February 21, 2024
Restaurant Start-Up Loans for Entrepreneurs with Bad Credit: A Comprehensive Guide


Building business credit is a crucial step for any small business owner looking to secure financing and establish a strong financial foundation. Unlike personal credit, which is tied to your Social Security number, business credit is linked to your business’s Employer Identification Number (EIN) and is a measure of your company’s creditworthiness. Here’s how to establish and improve your company’s credit to better your chances of getting funding and with better terms.

Establishing Business Credit: The Starting Line

Understanding the Difference Between Personal and Business Credit

As an entrepreneur, you’ll want to start building business credit early and the key to do that is understanding how it differs from personal credit. Your personal credit score is tied to your individual financial history, whereas a business credit score reflects the creditworthiness of your business entity. Small business owners often start with their personal credit to fund their business. However, establishing business credit can offer advantages such as better interest rates, higher credit limits, and reduced personal liability when considering business loans.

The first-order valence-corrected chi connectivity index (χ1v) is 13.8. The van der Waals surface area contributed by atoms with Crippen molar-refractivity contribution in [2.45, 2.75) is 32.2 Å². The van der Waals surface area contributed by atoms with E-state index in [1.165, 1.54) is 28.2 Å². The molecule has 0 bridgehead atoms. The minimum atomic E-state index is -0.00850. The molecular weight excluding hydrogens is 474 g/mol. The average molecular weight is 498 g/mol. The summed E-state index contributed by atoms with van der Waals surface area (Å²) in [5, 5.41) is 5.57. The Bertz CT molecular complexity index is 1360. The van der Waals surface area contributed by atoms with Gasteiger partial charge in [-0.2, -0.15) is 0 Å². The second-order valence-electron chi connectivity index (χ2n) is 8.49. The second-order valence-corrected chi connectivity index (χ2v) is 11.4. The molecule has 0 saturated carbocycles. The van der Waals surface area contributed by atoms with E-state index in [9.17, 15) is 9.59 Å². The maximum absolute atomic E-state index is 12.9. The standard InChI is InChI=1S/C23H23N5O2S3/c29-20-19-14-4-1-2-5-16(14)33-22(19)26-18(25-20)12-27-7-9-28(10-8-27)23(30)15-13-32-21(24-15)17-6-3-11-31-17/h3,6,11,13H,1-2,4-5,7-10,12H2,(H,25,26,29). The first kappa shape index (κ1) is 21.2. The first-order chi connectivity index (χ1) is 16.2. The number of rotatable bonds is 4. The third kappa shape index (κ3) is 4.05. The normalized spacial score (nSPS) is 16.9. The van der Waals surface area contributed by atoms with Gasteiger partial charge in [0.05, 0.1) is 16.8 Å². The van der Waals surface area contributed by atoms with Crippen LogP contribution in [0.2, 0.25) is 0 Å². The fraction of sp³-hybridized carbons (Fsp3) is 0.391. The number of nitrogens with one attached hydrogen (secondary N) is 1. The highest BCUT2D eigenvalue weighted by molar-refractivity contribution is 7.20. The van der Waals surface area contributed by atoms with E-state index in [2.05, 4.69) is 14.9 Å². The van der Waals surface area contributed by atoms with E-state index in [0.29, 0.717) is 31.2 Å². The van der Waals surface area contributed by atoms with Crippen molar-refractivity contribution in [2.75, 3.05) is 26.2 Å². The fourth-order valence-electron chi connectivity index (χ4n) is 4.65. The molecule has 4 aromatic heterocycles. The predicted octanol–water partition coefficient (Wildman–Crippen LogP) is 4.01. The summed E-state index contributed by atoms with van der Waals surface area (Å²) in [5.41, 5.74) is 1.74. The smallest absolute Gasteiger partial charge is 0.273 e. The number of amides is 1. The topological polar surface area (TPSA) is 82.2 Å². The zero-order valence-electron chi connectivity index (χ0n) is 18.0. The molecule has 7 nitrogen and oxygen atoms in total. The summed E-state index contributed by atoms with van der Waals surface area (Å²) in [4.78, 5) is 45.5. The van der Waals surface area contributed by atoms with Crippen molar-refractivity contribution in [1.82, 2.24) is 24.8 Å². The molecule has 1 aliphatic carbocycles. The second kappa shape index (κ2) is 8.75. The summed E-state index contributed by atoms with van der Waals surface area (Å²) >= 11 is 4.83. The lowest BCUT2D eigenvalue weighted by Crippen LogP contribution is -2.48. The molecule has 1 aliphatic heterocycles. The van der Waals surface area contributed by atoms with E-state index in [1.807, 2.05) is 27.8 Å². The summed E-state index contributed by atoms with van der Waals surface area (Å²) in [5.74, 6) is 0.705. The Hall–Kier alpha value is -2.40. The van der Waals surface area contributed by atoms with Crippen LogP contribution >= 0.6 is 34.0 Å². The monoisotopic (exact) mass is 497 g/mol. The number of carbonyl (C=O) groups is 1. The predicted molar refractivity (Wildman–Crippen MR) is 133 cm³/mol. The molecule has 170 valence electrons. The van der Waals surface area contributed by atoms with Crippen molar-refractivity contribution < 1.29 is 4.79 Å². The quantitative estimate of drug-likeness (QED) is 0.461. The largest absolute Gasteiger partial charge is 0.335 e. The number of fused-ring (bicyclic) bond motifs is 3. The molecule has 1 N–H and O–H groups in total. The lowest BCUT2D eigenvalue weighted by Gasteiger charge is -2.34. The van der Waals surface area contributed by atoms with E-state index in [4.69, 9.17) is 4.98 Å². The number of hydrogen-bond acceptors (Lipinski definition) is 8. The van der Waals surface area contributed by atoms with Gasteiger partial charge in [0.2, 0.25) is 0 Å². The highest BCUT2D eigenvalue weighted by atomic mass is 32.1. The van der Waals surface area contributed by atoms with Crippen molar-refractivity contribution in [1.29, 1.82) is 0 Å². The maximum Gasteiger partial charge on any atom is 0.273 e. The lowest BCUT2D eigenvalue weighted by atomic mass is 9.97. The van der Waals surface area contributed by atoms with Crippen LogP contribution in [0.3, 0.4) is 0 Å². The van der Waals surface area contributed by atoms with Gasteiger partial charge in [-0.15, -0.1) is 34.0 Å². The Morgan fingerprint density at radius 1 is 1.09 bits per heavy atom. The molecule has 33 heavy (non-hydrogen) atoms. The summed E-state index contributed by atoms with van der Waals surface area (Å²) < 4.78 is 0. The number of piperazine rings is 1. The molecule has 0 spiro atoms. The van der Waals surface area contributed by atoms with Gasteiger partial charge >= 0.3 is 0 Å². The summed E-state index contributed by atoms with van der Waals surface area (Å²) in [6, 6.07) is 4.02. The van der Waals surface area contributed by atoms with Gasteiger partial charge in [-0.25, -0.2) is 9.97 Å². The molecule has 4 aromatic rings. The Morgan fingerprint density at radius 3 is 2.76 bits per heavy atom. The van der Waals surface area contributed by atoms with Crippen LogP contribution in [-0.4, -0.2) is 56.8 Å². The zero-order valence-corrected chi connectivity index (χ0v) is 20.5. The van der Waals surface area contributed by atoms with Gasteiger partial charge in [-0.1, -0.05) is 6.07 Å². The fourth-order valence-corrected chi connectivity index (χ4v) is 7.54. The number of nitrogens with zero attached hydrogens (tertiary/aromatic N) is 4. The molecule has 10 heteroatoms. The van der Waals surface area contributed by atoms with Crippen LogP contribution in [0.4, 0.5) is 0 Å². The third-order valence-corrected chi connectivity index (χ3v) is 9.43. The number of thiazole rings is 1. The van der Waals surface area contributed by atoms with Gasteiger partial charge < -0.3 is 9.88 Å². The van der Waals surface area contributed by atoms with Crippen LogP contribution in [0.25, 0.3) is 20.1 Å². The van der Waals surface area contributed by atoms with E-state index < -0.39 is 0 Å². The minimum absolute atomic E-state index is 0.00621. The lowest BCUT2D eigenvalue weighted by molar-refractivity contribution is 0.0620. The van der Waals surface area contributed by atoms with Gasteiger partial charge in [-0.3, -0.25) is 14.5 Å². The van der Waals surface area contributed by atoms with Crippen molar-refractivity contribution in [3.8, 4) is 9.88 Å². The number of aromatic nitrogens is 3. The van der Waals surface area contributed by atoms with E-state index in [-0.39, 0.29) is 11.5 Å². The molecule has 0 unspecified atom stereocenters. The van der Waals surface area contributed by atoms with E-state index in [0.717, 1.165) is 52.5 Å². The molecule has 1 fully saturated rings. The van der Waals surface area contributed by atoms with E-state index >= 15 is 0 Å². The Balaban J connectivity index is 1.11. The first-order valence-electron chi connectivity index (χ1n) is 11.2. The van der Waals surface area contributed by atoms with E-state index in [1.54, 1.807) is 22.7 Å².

Register Your Business and Get an Employer Identification Number

To establish credit for your business, you must first set up your business structure. If you form a Limited Liability Company (LLC) or a corporation, your business becomes a separate legal entity with the ability to have a credit score. Ensure your business is registered with the IRS and obtain an Employer Identification Number (EIN), a nine-digit number that acts like a Social Security number for your business.

Open a Business Bank Account

A business bank account is fundamental to separating your personal finances from your business expenses. It also shows lenders and credit bureaus that your firm operates as a business.

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Start with Vendor Credit

Trade credit, also known as vendor credit, is when a supplier allows your business to buy now and pay later. These trade lines can establish a credit history with manageable payment terms, contributing positively to your business credit score when reported to business credit bureaus like Dun & Bradstreet, Experian, and Equifax.